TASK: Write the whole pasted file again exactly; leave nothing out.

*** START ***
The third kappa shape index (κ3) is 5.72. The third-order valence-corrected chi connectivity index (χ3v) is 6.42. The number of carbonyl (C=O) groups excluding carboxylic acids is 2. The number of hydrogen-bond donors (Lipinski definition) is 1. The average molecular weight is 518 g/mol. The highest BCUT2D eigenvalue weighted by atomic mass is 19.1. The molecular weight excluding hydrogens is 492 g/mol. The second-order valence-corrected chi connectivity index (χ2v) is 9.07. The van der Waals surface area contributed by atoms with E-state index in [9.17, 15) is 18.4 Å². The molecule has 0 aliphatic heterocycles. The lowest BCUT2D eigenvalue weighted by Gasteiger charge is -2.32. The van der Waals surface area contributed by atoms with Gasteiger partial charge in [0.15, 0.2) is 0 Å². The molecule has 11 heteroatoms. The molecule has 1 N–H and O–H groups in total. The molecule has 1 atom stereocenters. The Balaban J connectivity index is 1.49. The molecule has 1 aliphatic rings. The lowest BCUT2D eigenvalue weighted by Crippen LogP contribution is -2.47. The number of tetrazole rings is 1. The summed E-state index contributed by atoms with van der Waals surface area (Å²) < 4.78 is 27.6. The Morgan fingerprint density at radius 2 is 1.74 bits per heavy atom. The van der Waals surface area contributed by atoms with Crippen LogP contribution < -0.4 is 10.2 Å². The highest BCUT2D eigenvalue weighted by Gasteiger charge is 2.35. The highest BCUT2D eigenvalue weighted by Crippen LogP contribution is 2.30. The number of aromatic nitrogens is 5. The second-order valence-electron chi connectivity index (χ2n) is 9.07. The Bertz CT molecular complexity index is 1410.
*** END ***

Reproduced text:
The third kappa shape index (κ3) is 5.72. The third-order valence-corrected chi connectivity index (χ3v) is 6.42. The number of carbonyl (C=O) groups excluding carboxylic acids is 2. The number of hydrogen-bond donors (Lipinski definition) is 1. The average molecular weight is 518 g/mol. The highest BCUT2D eigenvalue weighted by atomic mass is 19.1. The molecular weight excluding hydrogens is 492 g/mol. The second-order valence-corrected chi connectivity index (χ2v) is 9.07. The van der Waals surface area contributed by atoms with E-state index in [9.17, 15) is 18.4 Å². The molecule has 0 aliphatic heterocycles. The lowest BCUT2D eigenvalue weighted by Gasteiger charge is -2.32. The van der Waals surface area contributed by atoms with Gasteiger partial charge in [0.15, 0.2) is 0 Å². The molecule has 11 heteroatoms. The molecule has 1 N–H and O–H groups in total. The molecule has 1 atom stereocenters. The Balaban J connectivity index is 1.49. The molecule has 1 aliphatic rings. The lowest BCUT2D eigenvalue weighted by Crippen LogP contribution is -2.47. The number of tetrazole rings is 1. The summed E-state index contributed by atoms with van der Waals surface area (Å²) < 4.78 is 27.6. The Morgan fingerprint density at radius 2 is 1.74 bits per heavy atom. The van der Waals surface area contributed by atoms with Crippen LogP contribution < -0.4 is 10.2 Å². The highest BCUT2D eigenvalue weighted by Gasteiger charge is 2.35. The highest BCUT2D eigenvalue weighted by Crippen LogP contribution is 2.30. The number of aromatic nitrogens is 5. The second-order valence-electron chi connectivity index (χ2n) is 9.07. The Bertz CT molecular complexity index is 1410.